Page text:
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Tuesday, September 14, 2010

Why do innocent people confess to crimes they didn't commit?

Just because someone confesses to a crime, it doesn't necessarily mean they actually did it -- that's the upshot of a new study from a University of Virginia law professor, who's researched several cases where a person confessed, did time ... and was eventually exonerated, the New York Times reports.

How does this happen? Well, the study blames "contamination" -- where police either intentionally or accidentally introduce details about the crime during interrogation. So, when the suspect "confesses," their story is more convincing because they can repeat details they've already heard.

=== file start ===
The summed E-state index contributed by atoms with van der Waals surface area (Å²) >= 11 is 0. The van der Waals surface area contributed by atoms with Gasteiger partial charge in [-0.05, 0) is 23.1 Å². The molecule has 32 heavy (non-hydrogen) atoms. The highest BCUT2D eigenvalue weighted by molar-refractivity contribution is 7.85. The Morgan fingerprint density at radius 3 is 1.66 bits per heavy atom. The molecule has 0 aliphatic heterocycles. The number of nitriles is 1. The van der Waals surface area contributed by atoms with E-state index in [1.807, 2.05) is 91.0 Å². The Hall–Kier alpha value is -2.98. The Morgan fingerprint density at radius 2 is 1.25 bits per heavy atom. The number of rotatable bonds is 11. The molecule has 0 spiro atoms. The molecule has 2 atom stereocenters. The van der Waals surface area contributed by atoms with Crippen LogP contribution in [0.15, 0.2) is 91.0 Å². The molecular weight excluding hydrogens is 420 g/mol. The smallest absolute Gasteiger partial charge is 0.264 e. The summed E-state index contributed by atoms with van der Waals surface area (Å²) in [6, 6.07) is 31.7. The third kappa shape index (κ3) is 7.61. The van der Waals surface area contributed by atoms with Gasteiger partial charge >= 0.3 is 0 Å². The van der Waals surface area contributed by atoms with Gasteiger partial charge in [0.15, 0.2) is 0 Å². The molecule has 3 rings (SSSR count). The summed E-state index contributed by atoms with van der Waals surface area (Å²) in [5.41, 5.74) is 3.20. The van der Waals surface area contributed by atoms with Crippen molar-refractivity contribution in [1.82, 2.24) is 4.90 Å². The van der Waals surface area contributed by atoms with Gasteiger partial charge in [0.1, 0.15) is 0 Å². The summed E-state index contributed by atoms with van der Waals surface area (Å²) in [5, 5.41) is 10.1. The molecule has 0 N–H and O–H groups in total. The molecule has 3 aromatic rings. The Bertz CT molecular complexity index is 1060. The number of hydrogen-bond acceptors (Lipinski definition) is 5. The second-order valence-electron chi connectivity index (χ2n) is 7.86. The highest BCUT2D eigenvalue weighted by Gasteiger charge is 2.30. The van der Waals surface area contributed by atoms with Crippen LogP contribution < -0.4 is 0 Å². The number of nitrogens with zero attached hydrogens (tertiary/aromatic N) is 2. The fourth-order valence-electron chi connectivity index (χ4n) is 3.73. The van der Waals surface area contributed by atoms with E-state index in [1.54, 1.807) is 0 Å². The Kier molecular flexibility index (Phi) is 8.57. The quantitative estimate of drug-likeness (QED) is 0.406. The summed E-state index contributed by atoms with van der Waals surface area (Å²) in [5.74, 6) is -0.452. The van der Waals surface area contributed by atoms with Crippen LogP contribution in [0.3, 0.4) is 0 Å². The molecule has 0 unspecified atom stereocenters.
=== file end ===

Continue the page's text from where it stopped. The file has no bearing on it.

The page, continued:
Here's the paragraph that jumped out at me:

Eight of the defendants in Professor Garrett’s study had actually been cleared by DNA evidence before trial, but the courts convicted them anyway.

The Times story mentions the case of Eddie Lowery, who was convicted in Riley County. He wasn't cleared until after he served his time. He got $7.5 million in a settlement. He now lives in the Kansas City area.

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